Presentation Speech by Professor the Count K.A.H. Mörner, Rector of the Royal Caroline Institute, on December 10, 1901
Your Royal Highnesses, Ladies and
The interest in medical science which was expressed in Alfred Nobel's will must have sprung from two roots.
His heart was warmly inclined towards everything which could be of use and benefit to humanity; he gave plenty of evidence of this both in his lifetime and in the clauses of his will.
Closely connected with this, but also, one might almost say, as an independent feeling, was his love for scientific research. This interest he brought not only to those questions which belonged to his immediate sphere of activity. I know from experience that Dr. Nobel occupied himself with the solution of medical problems and that he spared neither trouble nor expense to obtain an explanation of the question raised. A long time ago his love of medical research was already expressed through a large donation which he made to the Caroline Institute.
But it is hardly surprising that medical research had a fascination for a man of Dr. Nobel's nature and attitude to life. He rated the medical sciences highly and placed great hopes on their successful development.
In this he was justified.
During the last century, medical science has developed in a manner never before paralleled. Already in the first half of the century fresh ground was broken and the foundations for further development were laid. The second half of the century has been even richer in important work and brilliant achievements.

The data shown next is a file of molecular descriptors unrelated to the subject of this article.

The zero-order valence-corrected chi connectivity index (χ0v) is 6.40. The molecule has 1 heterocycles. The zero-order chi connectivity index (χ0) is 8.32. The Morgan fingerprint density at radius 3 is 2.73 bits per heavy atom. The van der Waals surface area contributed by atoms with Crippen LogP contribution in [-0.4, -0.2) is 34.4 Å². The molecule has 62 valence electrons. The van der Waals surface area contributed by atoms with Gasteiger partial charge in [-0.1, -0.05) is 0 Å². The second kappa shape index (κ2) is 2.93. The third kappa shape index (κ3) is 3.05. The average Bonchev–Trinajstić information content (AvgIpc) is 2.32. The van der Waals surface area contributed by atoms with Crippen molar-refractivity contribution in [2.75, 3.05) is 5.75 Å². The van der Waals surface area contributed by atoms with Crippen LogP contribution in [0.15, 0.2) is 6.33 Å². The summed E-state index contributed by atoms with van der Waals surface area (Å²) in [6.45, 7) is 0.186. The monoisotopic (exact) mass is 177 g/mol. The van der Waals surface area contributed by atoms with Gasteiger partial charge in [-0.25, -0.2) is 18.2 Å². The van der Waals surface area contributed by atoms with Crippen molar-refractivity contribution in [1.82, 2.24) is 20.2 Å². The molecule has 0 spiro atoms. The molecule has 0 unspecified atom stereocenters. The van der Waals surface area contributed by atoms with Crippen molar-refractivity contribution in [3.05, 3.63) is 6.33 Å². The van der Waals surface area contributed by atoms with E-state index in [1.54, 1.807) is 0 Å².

There is not room here to even hint at all of them. I will permit myself to mention bacteriology and to remind you of Pasteur, the founder of this magnificent system of Science, of Robert Koch who made such splendid additions to it, of Lister who directed the beneficial application of this new science towards surgery.
I particularly wanted to mention bacteriology, because this has had the most extensive and revolutionary influence on the different branches of medical science. It must be well-known what a powerful influence it has had on our concept of general hygiene and how it has left its mark on almost everything which is done in this connection. The splendid development of surgery and all sciences connected with it is largely thanks to bacteriology.
In the branches of pure medical science, too, bacteriology has already produced mature fruits of the highest value, while those still being developed are too numerous to be accounted.
Through the knowledge that bacteria engender disease and through our insight into their living conditions, the possibility of conquering the diseases is revealed, even in those cases where the bacteria have obtained a firm foothold and are developing in the organism. The most splendid proof so far of what can be done in this direction is offered in the case of diphtheria.
As far back in time as the knowledge of human illnesses extends, diphtheria and its modification croup have been a scourge of the human race. At times the incidence has, it is true, decreased, so that it apparently ceased to exist, but always, after some time, it has flared up again, causing devastating epidemics of greater or lesser extent. For many decades it has raged among the different nations of the civilized world.
I need not describe the terror which it caused and the despair left in its trail in families from which it tore one member after another. Now, conditions are greatly changed and the picture can be painted in very much lighter colours.